Yes, this. Also, I think perhaps that you will need a higher resolution. Though I do like her eyes.

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Re: Cover Workshop

Postby MontyApollo » Wed Feb 29, 2012 7:04 am

Grayson Morris wrote:I don't get an urban fantasy vibe at all. In fact, I don't get any kind of fantasy/SF vibe. It screams "Middle Eastern oppression of women" to me.


Me too.

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gower21
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Re: Cover Workshop

Postby gower21 » Wed Feb 29, 2012 4:32 pm

Thank you everyone for the feedback!

The eyes are off center, I think because of the image and her hand throw it off (still brain storming ideas on that, wondering if the tagline or other element can throw the balance back over). The picture is very low resolution because I haven't bought the image yet--I have about five pictures that might work, but that one gave off the best vibe...apparently a middle eastern vibe. If I do go with this design then I'll have to except that it does have that problem. Kary said "Blair Witch Project" when she saw it...

(Thanks for those who complemented the eyes. The original photo didn't highlight this so I had to play with the coloring and warm the picture up a bit to get them that green)

Well, You've all given me points to think about. Thank you again!

ETA:

WriteToLive: As far as sights to get images, Martin gave a good overview. If you want to know how to make a cover I suggest looking at PowerPoint. You have to change the slide from Landscape to a Horizontal View. Go to File then Page Setup: it is on Landscape by default you just click on the horizontal view to get it to the dimensions of a book). Now you can bring in a photo, add text, fill in the background with a color, ect. If you need help with any of those just post a question and someone will be able to help you figure it out. PowerPoint is easy, you can use it for epublications, but for actual print (if you were looking for a print on demand thing, like create a space) you might not be able to use your powerpoint cover (the resolution never transfers well and sometimes comes off pixelated or blurry and unprofessional looking). If you want a cover that will convert well to print you'll probably need to recreate your cover in Fireworks or photoshop, or Gimp or some other professional type program.

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Patrick S. McGinnity
Posts: 250
Joined: Tue Nov 01, 2011 8:49 pm
Location: Mt. Pleasant/Beaver Island, Michigan, USA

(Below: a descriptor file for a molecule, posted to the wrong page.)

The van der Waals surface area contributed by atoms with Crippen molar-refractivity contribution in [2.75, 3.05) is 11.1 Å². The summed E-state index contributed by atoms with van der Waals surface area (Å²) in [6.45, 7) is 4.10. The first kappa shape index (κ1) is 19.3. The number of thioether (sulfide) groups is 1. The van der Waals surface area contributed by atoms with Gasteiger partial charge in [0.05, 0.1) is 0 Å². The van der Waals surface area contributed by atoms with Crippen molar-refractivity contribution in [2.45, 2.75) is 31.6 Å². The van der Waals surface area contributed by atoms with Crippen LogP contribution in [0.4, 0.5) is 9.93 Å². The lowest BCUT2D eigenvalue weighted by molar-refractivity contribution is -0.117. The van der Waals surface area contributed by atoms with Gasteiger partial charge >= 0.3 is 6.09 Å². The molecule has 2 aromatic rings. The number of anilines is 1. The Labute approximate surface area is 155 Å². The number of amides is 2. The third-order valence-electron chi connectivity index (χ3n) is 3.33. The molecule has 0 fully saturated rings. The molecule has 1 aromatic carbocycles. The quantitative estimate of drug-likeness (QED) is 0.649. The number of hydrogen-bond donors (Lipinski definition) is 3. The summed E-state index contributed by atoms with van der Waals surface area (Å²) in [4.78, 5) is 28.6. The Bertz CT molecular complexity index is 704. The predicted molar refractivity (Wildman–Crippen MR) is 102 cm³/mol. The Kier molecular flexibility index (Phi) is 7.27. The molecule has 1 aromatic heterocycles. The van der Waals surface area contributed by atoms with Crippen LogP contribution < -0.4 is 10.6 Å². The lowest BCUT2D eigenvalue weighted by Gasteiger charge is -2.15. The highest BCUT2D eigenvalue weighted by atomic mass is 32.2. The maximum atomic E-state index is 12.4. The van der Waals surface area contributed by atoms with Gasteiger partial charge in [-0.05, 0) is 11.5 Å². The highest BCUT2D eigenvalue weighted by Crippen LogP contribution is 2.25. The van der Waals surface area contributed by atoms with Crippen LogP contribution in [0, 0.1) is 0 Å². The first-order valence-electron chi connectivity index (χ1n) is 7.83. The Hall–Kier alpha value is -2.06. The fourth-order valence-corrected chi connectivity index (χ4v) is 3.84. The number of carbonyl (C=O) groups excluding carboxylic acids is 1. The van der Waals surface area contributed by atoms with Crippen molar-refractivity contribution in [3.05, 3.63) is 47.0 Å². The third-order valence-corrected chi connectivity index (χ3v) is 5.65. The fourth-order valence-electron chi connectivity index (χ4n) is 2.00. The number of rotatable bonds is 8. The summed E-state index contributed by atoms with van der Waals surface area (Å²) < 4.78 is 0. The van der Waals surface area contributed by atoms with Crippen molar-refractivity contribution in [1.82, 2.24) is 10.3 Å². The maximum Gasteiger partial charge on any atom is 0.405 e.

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Re: Cover Workshop

Postby Patrick S. McGinnity » Wed Feb 29, 2012 10:28 pm

Hello all, I've enjoyed reading the thread, and am considering trying a story as e-book whatzit (no idea how any of it works yet). It is one of my favorites, which I've been trying to sell as a reprint but without luck so far. So I thought I might offer it in digital form, possibly paired with another "bonus" reprint I can't think of a cover for.

Anyway, as I got to thinking about how I would do it, a cover image came to mind. Now I know that the guidelines said only work we have a license to use, but since this is only a very early mock-up, I hope it won't be a problem that I've borrowed a figure from Edward Gorey. All of it will be original artwork in the final version, but I wanted to see how the elements and mood worked. What I'd most like to know, however, is if my concept is just plain dumb.

Image

Yes, it lacks color, and that is part of my concept. It is a story about winter, and the narrative voice is fairly cold and heartless too, so I thought that a really low key cover would be appropriate. In addition, I was hoping that in a world of very bright and beautiful covers, something like this might actually stand out a bit. I would be thinking of a similar thing for the back, maybe just a faded version of the front, with a blurb or two and whatever else goes back there. So please feel free to lay into it, and please remember, I am well aware that I can't steal artwork and call it mine, and I have no intention of doing so. Thanks!
Patrick S. McGinnity
Mt. Pleasant/Beaver Island, Michigan

R x 3
Q2 2012 - HM
Look for "The Dubious Apotheosis of Baskin Gough" in the ARCANE II Anthology.